Considering the level of pollution in the oil fields and the handicap of National Oil Spill Detection and Response Agency (NOSDRA) in terms of facilities one would have expected this agency to be well resourced. A well equipped NOSDRA would be better positioned to independently detect and respond to oil spills rather than depending on the polluting oil companies.

There is nothing in the budget submission for vital equipment such as boats or helicopters that could facilitate monitoring in the creeks as well as offshore. We recommend that the NASS trims down the huge departmental subheads and properly equip this agency and others that are sorely needed to curtail reckless pollution and degradation of our environment.

It would be helpful to better fund the National Environmental Standards and Regulations Enforcement Agency (NESREA) as well as the National Parks and the restoration of our wetlands, including the highly degraded Nguru Wetland.

NASS Cuts

Considering that we are on a limited time budget at this consultation, permit me to end this short submission by requesting that the NASS publishes details of its expenditure and also to review the controversial Constituency Projects concept as these projects can easily be taken care of by the various ministries and agencies.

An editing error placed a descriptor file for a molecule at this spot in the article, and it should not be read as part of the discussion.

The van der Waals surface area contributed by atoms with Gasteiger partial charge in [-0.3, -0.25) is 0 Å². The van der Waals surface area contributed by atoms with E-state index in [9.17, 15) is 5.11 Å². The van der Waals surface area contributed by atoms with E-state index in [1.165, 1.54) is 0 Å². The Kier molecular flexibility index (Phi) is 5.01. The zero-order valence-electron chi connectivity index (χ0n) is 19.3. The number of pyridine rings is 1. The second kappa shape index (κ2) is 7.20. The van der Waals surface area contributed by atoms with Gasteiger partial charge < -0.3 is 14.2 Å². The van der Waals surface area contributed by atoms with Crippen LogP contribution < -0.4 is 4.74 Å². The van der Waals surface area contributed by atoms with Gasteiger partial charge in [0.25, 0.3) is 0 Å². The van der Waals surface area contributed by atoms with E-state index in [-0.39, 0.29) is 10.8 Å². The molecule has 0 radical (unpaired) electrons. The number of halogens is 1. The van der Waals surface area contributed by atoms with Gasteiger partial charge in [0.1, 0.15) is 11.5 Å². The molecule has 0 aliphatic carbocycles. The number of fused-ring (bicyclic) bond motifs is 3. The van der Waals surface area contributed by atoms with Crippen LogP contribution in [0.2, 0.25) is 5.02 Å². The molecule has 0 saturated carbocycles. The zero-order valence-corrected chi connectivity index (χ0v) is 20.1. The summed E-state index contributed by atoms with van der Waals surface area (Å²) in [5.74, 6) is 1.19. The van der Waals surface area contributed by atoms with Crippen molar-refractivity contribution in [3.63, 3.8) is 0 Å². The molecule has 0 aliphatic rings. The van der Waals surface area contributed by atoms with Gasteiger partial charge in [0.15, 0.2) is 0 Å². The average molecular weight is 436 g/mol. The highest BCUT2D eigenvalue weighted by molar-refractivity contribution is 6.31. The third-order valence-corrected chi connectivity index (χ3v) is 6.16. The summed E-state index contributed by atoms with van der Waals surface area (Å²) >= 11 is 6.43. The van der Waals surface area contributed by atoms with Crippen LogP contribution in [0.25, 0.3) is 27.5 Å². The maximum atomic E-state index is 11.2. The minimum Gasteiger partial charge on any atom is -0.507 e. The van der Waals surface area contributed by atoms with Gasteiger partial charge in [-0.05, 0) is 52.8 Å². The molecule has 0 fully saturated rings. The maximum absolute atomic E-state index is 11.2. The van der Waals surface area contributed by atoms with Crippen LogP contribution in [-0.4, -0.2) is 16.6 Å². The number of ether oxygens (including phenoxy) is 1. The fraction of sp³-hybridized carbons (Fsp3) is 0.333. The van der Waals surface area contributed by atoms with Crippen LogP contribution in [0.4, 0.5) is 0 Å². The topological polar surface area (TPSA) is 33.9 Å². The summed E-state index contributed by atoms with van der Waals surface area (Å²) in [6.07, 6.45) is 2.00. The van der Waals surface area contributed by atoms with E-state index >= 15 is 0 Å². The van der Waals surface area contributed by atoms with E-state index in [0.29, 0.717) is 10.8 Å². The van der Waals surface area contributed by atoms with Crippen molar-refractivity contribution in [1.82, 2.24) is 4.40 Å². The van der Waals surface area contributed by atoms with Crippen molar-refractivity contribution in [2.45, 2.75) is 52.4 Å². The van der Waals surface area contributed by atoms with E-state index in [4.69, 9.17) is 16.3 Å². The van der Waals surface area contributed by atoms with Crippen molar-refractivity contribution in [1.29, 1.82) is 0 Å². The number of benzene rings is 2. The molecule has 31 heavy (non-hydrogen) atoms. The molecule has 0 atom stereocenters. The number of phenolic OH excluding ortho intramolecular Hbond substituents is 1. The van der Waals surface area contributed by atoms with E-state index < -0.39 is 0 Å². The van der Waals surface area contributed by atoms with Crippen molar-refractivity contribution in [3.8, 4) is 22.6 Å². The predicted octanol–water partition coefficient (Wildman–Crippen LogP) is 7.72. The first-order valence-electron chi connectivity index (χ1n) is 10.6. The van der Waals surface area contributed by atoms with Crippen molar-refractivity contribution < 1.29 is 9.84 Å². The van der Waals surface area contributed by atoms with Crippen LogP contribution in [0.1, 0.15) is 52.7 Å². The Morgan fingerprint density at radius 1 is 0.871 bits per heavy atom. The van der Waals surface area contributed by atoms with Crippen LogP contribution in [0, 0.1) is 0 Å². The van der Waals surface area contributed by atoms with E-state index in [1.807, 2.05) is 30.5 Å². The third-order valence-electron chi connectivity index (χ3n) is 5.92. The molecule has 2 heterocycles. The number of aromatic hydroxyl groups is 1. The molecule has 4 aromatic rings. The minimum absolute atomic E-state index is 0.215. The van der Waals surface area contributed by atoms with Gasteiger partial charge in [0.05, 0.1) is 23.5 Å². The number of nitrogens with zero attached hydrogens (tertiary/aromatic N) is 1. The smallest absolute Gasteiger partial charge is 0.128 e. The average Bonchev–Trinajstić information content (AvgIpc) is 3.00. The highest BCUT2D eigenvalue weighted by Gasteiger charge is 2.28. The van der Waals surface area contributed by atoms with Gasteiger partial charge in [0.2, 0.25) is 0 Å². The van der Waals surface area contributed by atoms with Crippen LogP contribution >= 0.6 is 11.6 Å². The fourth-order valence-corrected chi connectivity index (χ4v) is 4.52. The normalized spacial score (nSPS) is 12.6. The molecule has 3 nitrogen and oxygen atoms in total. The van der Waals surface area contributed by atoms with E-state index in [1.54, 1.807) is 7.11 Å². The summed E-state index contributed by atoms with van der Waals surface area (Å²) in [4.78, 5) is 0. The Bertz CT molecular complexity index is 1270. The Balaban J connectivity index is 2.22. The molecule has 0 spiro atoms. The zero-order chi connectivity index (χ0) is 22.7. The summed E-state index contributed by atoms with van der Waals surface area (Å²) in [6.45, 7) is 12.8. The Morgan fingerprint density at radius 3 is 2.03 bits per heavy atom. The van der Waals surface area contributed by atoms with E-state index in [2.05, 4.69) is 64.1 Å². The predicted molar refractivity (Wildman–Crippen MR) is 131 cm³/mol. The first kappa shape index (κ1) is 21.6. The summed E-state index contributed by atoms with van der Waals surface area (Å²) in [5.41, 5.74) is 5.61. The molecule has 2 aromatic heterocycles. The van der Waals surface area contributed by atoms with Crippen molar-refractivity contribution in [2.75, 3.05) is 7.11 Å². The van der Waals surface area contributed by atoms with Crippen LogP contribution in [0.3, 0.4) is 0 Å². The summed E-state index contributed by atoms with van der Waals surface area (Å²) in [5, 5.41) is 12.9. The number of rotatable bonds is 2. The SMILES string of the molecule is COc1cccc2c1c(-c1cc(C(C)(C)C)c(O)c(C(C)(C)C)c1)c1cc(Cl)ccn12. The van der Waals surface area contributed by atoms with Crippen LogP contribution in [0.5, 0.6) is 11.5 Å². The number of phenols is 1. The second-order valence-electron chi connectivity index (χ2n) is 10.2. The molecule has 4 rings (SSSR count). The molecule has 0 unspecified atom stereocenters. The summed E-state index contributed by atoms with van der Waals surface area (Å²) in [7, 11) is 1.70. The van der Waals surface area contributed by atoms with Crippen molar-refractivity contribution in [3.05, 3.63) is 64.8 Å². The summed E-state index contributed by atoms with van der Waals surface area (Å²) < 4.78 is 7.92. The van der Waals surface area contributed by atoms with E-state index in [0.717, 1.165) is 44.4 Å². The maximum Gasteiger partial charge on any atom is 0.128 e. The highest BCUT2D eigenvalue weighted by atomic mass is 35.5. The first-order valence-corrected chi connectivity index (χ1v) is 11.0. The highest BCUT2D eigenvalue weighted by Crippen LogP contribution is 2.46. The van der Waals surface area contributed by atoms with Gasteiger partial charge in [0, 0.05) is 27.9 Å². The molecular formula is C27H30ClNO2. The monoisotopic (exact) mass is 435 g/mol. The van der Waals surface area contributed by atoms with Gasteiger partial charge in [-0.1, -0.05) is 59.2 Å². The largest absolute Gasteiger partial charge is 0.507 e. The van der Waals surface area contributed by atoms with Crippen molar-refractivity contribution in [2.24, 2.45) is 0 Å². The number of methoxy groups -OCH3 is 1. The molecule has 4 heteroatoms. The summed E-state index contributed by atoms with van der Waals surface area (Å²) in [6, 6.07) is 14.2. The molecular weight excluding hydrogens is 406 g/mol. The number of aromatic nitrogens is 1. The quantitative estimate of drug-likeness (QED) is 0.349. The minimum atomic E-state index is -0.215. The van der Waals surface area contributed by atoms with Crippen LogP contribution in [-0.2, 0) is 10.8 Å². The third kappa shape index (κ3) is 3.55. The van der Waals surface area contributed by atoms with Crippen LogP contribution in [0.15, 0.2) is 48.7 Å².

—————————————————–

[1] Presentation by Nnimmo Bassey, Director, Health of Mother Earth Foundation (HOMEF) at National Assembly Interactive Session with Civil Society Organizations on the 2016 Budget, Convened by the Senate President, Nigeria, on 10th February 2016

[2] Federal Government of Nigeria (National Budget Office). Appropriation Bill. 2016. http://www.budgetoffice.gov.ng/pdfs/2016pro/WORKS%20POWER%20AND%20HOUSING.pdf

[3] Emeka Anuforo. February 8, 2016. Queries over budgets for transformers, Katsina wind farm. The Guardian, Lagos. Accessed at http://www.ngrguardiannews.com/2016/02/queries-over-budgets-for-transformers-katsina-wind-farm/

 

A Living Memorial for Deadened Memories

BUSWALLPAPERThe Bus, a sculptural memorial in honour of Ken Saro-Wiwa, Saturday Dobee, Nordu Eawo, Daniel Gbooko, Paul Levera, Felix Nuate, Baribor Bera, Barinem Kiobel, and John Kpuine was shipped to Nigeria from the United Kingdom by Platform. On arrival in Nigeria it was seized by the Nigeria Customs since 8th September 2015 on the reported grounds that it had “political value.” The original idea was for the Bus to be used during the 20th anniversary activities to mark the dastardly execution of the Ogoni 9 on 10th November 2015. The kidnap of the Bus by the Nigeria Customs, as Celestine Akpobari, head of Ogoni Solidarity Forum (OSF) labels it, made it impossible for the cultural memorial to be used.

One interesting fact that emerged from the hearing of 4th February was that the Customs officials stated that the the “inscription on memorial bus is a threat to national peace.”